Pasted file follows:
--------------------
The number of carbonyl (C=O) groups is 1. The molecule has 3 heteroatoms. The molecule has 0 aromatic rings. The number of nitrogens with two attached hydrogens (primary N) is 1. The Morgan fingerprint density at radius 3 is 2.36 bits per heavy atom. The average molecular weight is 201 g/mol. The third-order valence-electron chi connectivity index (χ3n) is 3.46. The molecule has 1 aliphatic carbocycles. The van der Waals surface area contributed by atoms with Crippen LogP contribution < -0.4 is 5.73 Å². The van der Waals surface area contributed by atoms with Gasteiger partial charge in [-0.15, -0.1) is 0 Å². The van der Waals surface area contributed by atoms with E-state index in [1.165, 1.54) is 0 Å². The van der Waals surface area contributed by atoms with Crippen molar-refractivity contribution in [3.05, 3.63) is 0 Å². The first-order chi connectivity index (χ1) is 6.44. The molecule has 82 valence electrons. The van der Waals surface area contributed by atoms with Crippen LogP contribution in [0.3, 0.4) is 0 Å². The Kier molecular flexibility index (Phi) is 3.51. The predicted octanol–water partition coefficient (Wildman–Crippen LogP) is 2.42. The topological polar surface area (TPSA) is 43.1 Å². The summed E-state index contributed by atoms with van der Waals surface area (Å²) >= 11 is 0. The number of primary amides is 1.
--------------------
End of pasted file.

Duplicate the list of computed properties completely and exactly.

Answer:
The number of carbonyl (C=O) groups is 1. The molecule has 3 heteroatoms. The molecule has 0 aromatic rings. The number of nitrogens with two attached hydrogens (primary N) is 1. The Morgan fingerprint density at radius 3 is 2.36 bits per heavy atom. The average molecular weight is 201 g/mol. The third-order valence-electron chi connectivity index (χ3n) is 3.46. The molecule has 1 aliphatic carbocycles. The van der Waals surface area contributed by atoms with Crippen LogP contribution < -0.4 is 5.73 Å². The van der Waals surface area contributed by atoms with Gasteiger partial charge in [-0.15, -0.1) is 0 Å². The van der Waals surface area contributed by atoms with E-state index in [1.165, 1.54) is 0 Å². The van der Waals surface area contributed by atoms with Crippen molar-refractivity contribution in [3.05, 3.63) is 0 Å². The first-order chi connectivity index (χ1) is 6.44. The molecule has 82 valence electrons. The van der Waals surface area contributed by atoms with Crippen LogP contribution in [0.3, 0.4) is 0 Å². The Kier molecular flexibility index (Phi) is 3.51. The predicted octanol–water partition coefficient (Wildman–Crippen LogP) is 2.42. The topological polar surface area (TPSA) is 43.1 Å². The summed E-state index contributed by atoms with van der Waals surface area (Å²) >= 11 is 0. The number of primary amides is 1.